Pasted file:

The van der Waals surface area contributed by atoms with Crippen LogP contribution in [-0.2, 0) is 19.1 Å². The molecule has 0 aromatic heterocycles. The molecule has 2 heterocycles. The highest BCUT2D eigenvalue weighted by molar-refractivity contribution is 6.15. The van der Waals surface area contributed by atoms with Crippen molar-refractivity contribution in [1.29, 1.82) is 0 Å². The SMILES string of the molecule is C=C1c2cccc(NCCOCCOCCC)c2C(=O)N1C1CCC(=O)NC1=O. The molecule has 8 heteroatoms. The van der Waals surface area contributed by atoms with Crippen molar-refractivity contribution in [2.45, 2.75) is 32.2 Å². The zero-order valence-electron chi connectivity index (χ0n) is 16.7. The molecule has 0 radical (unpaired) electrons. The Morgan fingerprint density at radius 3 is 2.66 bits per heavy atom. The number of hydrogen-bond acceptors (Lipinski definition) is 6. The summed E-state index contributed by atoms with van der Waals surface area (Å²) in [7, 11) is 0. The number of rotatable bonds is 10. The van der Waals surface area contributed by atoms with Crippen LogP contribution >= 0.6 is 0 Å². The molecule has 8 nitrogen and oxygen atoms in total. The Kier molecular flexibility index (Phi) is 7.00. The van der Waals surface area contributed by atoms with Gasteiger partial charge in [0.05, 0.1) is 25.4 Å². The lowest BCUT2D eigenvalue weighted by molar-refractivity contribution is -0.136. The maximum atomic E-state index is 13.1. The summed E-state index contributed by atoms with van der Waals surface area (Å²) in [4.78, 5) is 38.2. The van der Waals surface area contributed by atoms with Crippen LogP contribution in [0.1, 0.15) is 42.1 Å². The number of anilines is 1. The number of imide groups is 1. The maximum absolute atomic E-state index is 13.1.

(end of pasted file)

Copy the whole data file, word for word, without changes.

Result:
The van der Waals surface area contributed by atoms with Crippen LogP contribution in [-0.2, 0) is 19.1 Å². The molecule has 0 aromatic heterocycles. The molecule has 2 heterocycles. The highest BCUT2D eigenvalue weighted by molar-refractivity contribution is 6.15. The van der Waals surface area contributed by atoms with Crippen molar-refractivity contribution in [1.29, 1.82) is 0 Å². The SMILES string of the molecule is C=C1c2cccc(NCCOCCOCCC)c2C(=O)N1C1CCC(=O)NC1=O. The molecule has 8 heteroatoms. The van der Waals surface area contributed by atoms with Crippen molar-refractivity contribution in [2.45, 2.75) is 32.2 Å². The zero-order valence-electron chi connectivity index (χ0n) is 16.7. The molecule has 0 radical (unpaired) electrons. The Morgan fingerprint density at radius 3 is 2.66 bits per heavy atom. The number of hydrogen-bond acceptors (Lipinski definition) is 6. The summed E-state index contributed by atoms with van der Waals surface area (Å²) in [7, 11) is 0. The number of rotatable bonds is 10. The van der Waals surface area contributed by atoms with Crippen LogP contribution >= 0.6 is 0 Å². The molecule has 8 nitrogen and oxygen atoms in total. The Kier molecular flexibility index (Phi) is 7.00. The van der Waals surface area contributed by atoms with Gasteiger partial charge in [0.05, 0.1) is 25.4 Å². The lowest BCUT2D eigenvalue weighted by molar-refractivity contribution is -0.136. The maximum atomic E-state index is 13.1. The summed E-state index contributed by atoms with van der Waals surface area (Å²) in [4.78, 5) is 38.2. The van der Waals surface area contributed by atoms with Crippen LogP contribution in [0.1, 0.15) is 42.1 Å². The number of anilines is 1. The number of imide groups is 1. The maximum absolute atomic E-state index is 13.1.